· Loosely coupled, distributed, elastic, Service-oriented Architecture: not a monolithic stack running on one big single-purpose machine.
· Resource isolation: predictable service performance.
· Resource utilization: High efficiency and density.
· NIST and FIPS compliant through the use of validated cryptographic modules.
· Zero-Trust communications using blockchain validation.

Why you need Eden and what it can do for you:

Decentralized Private Online Garden systems running Depo services are a secure and flexible way to bundle and run your services. In a typical production environment, you need to manage the containers that run your applications and ensure that there is no downtime. For example, another container needs to start if a container goes down. Wouldn't it be easier if the system handled this behavior?

That's how Eden works! Eden provides a system and a framework to run distributed services decentralized and resilient. The Eden orchestrator takes care of scaling and failover for your services, provides deployment patterns, etc.

Eden provides you and your users with:

· Defense against denial of service attacks, Eden is fully decentralized, DDOS attacks are mitigated, and there are no centralized points to attack.
· FIPS and NIST compliant and certified.
· Detection of Malware, as malware tries to replicate itself to other nodes, the malware can be detected and the infected node identified via data transfer checksum consensus on a blockchain, as the checksums of transmitted data will not match the received data amounts over the nodes.
· Bad data and player detection using verification and sanity checks on data amounts entering and transported over Eden.
· Service discovery and dynamic load balancing, Eden can expose a service using the Service name from the service manifest or using their Eden service or over their IP address. Even though using the IP directly is not recommended, the security benefits of the data validation are then muted. If traffic to the service is high, the orchestrator will load balance and distribute the network traffic so that the service performance is consistent.
· Automated rollouts and rollbacks, You can describe the desired state (rules, policies, and logic) for your deployed services using Service Manifests. It can change the actual state to the desired state at a controlled rate. For example, you can automate Eden to create new services for your deployment, remove existing Depos and adopt all their resources to the new service.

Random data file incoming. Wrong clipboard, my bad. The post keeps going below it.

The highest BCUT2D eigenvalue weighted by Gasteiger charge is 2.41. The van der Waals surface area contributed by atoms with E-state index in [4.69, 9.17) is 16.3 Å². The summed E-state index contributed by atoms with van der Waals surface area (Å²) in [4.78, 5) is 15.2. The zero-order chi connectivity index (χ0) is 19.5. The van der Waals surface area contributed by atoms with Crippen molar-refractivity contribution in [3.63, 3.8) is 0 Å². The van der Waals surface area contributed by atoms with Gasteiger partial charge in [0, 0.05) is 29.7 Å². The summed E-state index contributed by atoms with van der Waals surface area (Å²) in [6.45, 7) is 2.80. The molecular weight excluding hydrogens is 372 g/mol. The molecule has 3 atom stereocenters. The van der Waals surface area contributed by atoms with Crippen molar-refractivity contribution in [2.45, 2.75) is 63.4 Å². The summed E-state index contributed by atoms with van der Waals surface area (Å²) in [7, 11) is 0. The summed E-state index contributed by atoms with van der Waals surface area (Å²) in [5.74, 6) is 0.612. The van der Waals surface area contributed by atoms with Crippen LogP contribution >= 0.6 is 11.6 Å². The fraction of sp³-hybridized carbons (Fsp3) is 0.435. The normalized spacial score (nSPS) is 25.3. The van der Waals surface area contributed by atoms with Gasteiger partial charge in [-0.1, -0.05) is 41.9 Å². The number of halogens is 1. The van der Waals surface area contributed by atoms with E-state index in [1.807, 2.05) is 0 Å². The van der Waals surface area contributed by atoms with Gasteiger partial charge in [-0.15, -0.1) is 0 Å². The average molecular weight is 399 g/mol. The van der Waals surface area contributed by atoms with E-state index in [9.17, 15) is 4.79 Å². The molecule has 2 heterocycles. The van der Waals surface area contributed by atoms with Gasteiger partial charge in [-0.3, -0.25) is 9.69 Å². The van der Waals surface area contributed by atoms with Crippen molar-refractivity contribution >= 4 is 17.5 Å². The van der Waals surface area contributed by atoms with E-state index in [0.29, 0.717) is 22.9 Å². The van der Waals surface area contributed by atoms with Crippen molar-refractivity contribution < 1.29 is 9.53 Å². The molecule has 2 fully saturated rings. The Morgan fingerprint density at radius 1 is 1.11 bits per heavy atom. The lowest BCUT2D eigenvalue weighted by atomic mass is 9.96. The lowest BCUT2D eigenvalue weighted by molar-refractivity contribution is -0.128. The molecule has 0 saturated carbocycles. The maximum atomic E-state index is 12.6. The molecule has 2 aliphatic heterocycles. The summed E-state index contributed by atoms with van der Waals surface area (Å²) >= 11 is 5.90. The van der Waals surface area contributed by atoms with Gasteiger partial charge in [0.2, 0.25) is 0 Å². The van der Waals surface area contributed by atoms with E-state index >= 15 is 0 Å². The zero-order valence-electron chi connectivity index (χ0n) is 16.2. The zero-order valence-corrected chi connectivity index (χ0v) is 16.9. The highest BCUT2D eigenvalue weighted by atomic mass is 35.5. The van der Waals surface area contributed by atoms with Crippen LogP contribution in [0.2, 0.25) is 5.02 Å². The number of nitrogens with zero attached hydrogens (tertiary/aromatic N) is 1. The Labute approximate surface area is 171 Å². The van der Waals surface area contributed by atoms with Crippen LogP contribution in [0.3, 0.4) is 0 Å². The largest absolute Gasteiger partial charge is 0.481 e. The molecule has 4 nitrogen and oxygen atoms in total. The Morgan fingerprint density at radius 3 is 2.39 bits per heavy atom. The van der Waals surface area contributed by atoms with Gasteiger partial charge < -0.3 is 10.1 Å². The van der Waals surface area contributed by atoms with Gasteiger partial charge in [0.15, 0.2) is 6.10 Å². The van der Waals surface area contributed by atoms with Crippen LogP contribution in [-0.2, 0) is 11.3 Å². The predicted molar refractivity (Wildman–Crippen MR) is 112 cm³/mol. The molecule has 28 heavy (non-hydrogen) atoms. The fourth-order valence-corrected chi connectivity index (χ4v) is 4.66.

· Automatic scaling, You provide Eden with the size of the starting cluster of nodes that it can or should use to run service tasks. Then Eden will optimize how much CPU and memory (RAM) each task needs.
· Self-healing, The Eden Orchestrator, restarts Depos that fail; it can replace Depos on the fly. It kills Depos that don't respond to the service manifest-defined health check and advertise them to users when the service is ready to serve.
· Secret and configuration management, Eden lets you store and manage sensitive information, such as passwords, OAuth tokens, and encryption keys. You can deploy and update secrets and application configuration without rebuilding your Depos and exposing secrets in your service.

What Eden is not:

Eden is not a traditional, all-inclusive PaaS (Platform as a Service) or IaaS (Infrastructure as a Service) system. Instead, Eden is a secure private online garden solution that operates at the service level rather than the hardware level. It provides features common to PaaS and IaaS offerings, such as deployment, scaling, and load balancing. However, Eden is not monolithic, and these default solutions are optional and pluggable. Eden provides the building blocks for building and deploying service but preserves user choice and flexibility where it is essential.

Eden:

· Does not limit the types of services supported. Eden aims to support various workloads, including stateless, stateful, and data-processing. If a service can run from a container image, it should run great on a depo.
· Eden does not deploy source code and does not build your application. Continuous Integration, Delivery, and Deployment (CI/CD) workflows are determined by organizational cultures, preferences, and technical requirements.
· Does not dictate logging, monitoring, or alerting solutions except for security concerns. It provides integrations as help and mechanisms to collect and export metrics.
· Does not provide nor mandate a configuration language/system. It provides a declarative Service Manifest system.
· Does not provide nor adopt any comprehensive machine configuration, maintenance, or management. It uses AI so that you do not need to worry about the mechanics.
· Eden is though not a mere orchestration system. In fact, in one way, it eliminates the need for classic orchestration. The technical definition of orchestration is the execution of a defined workflow: first, do A, then B, then C. In contrast, Eden comprises a set of independent, composable control AI-controlled processes that continuously drive the current state towards the Service Manifest provided desired state. It shouldn't matter how you get from A to C. Centralized control is also not required; this results in a system that is easier to use and more powerful, robust, resilient, and extensible.